Friday, February 27, 2009
More about places we hide from ourselves.
Go to a restaurant, pick a booth behind a child, and smile at them. The next thing you know, they are playing peek-a-boo with you. They manage to get a real thrill out of “hiding” and then being discovered by you.
I wonder if we adults have our own versions of peek-a-boo. I know as an adult, I have gotten a lot better at hiding. As a child, I wanted to be discovered so hiding was pretty superficial, but as an adult, I have learned to hide behind all kinds of beliefs and feelings that make it difficult for me to even find myself.
The other day I got really frustrated with one of my husband’s more common and aggravating habits. Normally, I just ask him to please notice what he is doing because I’m finding it difficult to live with. This time, I presumed to understand his motivation. Mind you, I did not ask him about his motivation or intention. Now, I’m a spiritual counselor, I know it is rude and inappropriate to assume I know someone’s motivation better than they do, but there I was doing it anyway.
The thing about making presumptions is that they usually backfire because the person you are making the presumption about now has justifiable cause for trenching in and not listening to you because “Clearly, you don’t really know them.”
You got it! My presumption predictably backfired.
To make it all a little stickier, I was really upset with him, told him so and expected him to change so that I would feel better. (Those of you who have done some personal growth work know where this is going, don’t you?) Trying to get someone to change long-term to please you is most often a futile effort. People change because the change makes their life better, and ideally comes from a desire to create greater happiness, not to avoid anger.
Attempting to browbeat someone into changing by sharing my angry feelings is manipulation, not good communication. Browbeating someone based on a presumption is really shaky ground because presumptions are usually not accurate.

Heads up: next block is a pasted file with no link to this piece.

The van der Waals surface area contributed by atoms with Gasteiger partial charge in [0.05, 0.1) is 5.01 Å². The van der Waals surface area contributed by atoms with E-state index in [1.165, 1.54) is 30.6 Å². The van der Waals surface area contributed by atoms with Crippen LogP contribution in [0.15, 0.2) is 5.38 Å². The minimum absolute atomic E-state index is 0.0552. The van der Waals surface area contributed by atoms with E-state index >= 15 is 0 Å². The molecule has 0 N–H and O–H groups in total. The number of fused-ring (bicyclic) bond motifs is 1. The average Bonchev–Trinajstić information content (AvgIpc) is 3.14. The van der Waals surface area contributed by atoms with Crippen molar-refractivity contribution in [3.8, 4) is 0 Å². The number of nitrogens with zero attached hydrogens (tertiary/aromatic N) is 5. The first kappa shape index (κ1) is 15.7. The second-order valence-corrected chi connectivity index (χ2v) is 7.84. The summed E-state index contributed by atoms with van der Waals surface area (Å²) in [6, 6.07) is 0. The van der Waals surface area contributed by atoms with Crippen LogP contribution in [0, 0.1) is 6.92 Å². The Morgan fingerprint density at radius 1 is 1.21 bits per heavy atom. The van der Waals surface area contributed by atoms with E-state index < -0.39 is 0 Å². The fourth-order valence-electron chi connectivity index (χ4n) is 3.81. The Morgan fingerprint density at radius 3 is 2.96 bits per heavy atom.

So let’s put this together. I’m angry with someone, not as much about his behavior, but more about my presumptions about his motivation, which has not been proven. I’m building a case on my volatile emotions. (No wonder so many men have come to believe that women’s emotions are just about raging hormones and have no real foundation.) Here is where I got confused and other people get confused too. My emotions were valid, but they weren’t about my husband. They were about me.
If indeed, I am the creator of my reality (and I believe I am) then I am angry about my inability to create or influence a reality I want but am not experiencing. By lashing out and blaming someone else, I don’t have to face myself, do I? I don’t have to address the real source and motivation of my own anger. I am hiding from my own insecurity. I am hiding from me.
Does that mean my husband is exempt from ever doing anything that should irritate me? No. He has different ways of doing things and sometimes his choices are down right irritating. It is appropriate to ask him to consider how his decisions affect me.
But it is inappropriate to attempt to shape his behavior with my anger. It is especially inappropriate when I haven’t looked inside to face my own insecurities and the motivations behind them, before asking him to do the same thing. When I do look at myself first, I usually find myself approaching my husband with a lot less presumption and a great deal more compassion.
For those of you doing the Creation Meditation with us, this is one of the main reasons we do this meditation practice. When emotions are strong, we take them into the womb of all possibilities and hold our feelings in compassion until they transform. We stop blaming others and we stop hiding from ourselves. We learn how to love our limits with infinite compassion; thereby, discovering more of our own radiant and limitless selves.
After all, children have the right idea about peek-a-boo. We are meant to be discovered!